Texas Cooperative Extension, Texas A&M University System
Department of Entomology, Texas A&M University
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Barklice
 
Barklice, Archipsocus nomas Gurney, silk-wrapped tree trunk. Photo by Drees.
Click on image to enlarge
 
Barklice
Archipsocus nomas Gurney
(Psocoptera: Archipsocidae),
silk-wrapped tree trunk.
Photo by Drees.
Barklice, Cerastipsocus venosus Burmeister. Photo by Drees.
 
Barklice
Cerastipsocus venosus Burmeister 
(Psocoptera: Psocidae).
 Photo by Drees.

Common Name: Barklice
Order: Psocoptera
Scientific Name: Varies

Description: Barklice are tiny (less than 1/8 inch long) brownish insects. Adults possess two pairs of membranous wings, with the forewing being larger than the hind wing. Wings are held roof-like over the body when at rest. Barklice have long, thin antennae.

Another species commonly occurs in Texas: Cerastipsocus venosus Burmeister (Psocoptera: Psocidae). Members of this species are larger, growing to about 1/4 inch long, and adults have shiny black wings. Nymphs appear dark gray and pale banded between abdominal segments.  Nymphs are very gregarious, clustering together in a "herd" on the bark. They appear in the spring (April) and are also considered harmless to the trees they live on.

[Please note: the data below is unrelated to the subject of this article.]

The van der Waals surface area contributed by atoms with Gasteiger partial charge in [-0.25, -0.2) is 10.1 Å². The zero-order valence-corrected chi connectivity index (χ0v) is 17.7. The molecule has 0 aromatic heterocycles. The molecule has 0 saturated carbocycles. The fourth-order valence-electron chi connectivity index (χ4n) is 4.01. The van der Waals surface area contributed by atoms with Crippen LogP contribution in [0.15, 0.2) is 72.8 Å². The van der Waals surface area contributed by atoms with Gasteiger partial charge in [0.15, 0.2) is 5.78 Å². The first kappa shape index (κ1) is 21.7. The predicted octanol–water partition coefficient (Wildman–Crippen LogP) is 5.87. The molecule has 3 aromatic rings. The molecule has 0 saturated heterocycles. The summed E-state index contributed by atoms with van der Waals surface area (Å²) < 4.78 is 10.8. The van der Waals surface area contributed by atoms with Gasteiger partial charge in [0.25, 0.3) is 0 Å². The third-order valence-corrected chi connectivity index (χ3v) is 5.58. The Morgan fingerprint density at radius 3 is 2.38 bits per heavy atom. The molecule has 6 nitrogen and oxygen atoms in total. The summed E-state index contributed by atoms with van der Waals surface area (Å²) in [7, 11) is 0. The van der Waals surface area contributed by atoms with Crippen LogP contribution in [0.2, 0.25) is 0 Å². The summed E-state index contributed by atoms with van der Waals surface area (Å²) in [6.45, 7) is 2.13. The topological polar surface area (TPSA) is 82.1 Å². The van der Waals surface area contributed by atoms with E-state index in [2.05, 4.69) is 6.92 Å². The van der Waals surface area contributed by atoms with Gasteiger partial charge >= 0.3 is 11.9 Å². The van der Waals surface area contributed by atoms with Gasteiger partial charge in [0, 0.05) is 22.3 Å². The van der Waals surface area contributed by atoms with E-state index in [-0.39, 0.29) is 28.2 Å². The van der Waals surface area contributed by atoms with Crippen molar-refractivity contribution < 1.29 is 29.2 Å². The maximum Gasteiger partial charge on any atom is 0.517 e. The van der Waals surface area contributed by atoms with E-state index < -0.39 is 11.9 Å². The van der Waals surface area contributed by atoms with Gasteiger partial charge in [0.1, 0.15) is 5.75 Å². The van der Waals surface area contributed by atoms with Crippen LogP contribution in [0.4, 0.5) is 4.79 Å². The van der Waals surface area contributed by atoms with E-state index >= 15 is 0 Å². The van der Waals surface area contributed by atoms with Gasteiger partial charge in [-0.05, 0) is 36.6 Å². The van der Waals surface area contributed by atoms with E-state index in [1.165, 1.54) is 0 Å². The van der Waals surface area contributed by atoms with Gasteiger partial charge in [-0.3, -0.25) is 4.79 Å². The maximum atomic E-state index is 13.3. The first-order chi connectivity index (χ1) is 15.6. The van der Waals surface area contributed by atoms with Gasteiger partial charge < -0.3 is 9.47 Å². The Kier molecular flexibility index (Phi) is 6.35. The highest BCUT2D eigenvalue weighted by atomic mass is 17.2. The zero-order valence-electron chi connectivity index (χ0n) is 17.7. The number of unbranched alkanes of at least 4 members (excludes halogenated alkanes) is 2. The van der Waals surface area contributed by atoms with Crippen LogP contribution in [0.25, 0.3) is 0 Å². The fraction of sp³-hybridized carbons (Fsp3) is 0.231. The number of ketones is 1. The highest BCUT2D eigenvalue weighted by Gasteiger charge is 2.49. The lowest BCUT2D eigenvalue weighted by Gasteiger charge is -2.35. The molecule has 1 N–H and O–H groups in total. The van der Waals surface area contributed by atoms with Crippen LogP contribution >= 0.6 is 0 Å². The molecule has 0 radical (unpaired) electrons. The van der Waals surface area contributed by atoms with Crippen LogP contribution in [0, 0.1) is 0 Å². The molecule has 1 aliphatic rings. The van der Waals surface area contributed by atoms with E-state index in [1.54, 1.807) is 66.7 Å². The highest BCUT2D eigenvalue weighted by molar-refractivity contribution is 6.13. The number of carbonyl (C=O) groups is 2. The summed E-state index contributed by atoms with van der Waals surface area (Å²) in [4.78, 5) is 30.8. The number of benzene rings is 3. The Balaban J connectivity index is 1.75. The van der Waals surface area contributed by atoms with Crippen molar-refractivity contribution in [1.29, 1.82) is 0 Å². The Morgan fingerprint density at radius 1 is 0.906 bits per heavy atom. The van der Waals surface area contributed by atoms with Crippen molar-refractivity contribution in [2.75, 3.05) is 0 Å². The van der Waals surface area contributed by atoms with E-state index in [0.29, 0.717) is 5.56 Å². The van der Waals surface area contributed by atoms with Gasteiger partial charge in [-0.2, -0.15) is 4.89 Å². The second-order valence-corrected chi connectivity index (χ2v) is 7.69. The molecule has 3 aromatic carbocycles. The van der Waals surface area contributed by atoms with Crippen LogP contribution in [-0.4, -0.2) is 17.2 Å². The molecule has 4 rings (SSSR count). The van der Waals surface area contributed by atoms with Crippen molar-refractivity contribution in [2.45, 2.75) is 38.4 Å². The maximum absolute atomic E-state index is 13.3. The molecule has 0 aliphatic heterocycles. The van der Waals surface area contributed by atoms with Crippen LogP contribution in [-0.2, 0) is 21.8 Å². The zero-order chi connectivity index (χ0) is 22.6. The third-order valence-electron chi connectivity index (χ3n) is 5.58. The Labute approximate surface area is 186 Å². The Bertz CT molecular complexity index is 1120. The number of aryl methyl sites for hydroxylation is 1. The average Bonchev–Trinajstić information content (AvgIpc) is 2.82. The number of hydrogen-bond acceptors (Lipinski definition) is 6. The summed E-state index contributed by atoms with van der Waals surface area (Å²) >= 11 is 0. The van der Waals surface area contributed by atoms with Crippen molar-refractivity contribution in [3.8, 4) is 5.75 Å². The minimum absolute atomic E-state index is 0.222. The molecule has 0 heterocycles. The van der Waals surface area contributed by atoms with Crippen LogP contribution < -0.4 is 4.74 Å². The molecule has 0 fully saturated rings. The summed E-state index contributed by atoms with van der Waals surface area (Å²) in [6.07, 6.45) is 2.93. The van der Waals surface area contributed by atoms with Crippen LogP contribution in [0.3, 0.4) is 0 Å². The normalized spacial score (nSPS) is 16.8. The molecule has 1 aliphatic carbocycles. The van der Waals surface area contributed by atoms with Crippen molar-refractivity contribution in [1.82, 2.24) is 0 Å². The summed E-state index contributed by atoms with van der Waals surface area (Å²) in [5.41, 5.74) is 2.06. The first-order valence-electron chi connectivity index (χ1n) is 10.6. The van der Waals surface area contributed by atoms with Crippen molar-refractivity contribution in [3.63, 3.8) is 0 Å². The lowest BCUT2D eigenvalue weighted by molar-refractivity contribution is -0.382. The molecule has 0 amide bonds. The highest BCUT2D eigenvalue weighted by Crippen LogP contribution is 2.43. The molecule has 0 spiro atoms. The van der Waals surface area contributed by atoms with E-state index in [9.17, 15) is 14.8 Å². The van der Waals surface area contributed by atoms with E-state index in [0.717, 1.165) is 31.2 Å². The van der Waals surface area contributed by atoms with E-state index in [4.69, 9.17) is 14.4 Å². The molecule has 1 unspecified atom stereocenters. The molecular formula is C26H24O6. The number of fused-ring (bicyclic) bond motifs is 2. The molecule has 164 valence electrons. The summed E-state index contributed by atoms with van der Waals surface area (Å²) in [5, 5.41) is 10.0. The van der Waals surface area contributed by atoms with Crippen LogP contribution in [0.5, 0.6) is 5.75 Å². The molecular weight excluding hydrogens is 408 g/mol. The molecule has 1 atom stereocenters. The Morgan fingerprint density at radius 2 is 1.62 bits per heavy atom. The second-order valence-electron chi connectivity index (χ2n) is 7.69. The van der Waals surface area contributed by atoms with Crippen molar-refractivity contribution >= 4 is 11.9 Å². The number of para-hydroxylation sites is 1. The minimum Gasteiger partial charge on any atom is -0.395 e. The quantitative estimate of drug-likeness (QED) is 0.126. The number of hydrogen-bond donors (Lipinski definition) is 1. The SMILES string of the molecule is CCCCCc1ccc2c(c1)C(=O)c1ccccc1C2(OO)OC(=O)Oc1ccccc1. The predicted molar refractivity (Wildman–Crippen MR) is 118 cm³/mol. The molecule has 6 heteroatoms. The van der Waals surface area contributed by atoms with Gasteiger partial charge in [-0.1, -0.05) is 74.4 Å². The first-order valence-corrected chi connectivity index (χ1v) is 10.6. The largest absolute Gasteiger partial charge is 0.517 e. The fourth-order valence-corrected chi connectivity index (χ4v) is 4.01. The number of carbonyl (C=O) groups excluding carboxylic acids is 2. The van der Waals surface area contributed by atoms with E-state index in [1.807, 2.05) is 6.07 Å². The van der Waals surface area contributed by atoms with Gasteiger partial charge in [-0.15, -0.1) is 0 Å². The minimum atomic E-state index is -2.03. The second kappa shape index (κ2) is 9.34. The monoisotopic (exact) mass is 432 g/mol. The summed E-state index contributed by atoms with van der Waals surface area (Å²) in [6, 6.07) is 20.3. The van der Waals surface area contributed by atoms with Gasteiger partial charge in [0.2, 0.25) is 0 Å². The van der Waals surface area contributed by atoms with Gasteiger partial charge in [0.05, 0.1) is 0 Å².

Life Cycle: Eggs of psocids are laid singly or in clusters and are sometimes covered with silk or debris. Nymphs hatching from eggs resemble tiny wingless adults. Most species develop through six stages (instars). Bark lice are gregarious and live together underneath layers of silken webbing.

Habitat and Food Source(s, Damage): Mouthparts are for chewing. Barklice feed on fungi, algae, dead plant tissues and other debris. Consequently, they are considered harmless and perhaps beneficial to the trees they infest. Barklice first appear in the spring. However by late summer, silken webbing produced by Archipsocus nomas Gurney, can completely wrap a large tree from the base of the trunk to the tips of the branches. Some people consider this webbing to be unsightly. Left undisturbed, these insects apparently eat and remove the silk webbing before populations decline by the end of the year.

Pest Status: Communal web spinners; can wrap tree trunks and branches in layers of silken webbing, causing some concern; tiny and generally inconspicuous; medically harmless.

Management: None, not considered a pest.

For additional information, contact your local Texas A&M AgriLife Extension Service agent or search for other state Extension offices.

Literature:  Borror et al. 1989; Little 1963.

From the book:
Field Guide to Texas Insects,
Drees, B.M. and John Jackman,
Copyright 1999
Gulf Publishing Company,
Houston, Texas

A Field Guide to Common Texas Insects, Bastiaan M. Drees and John A. Jackman.
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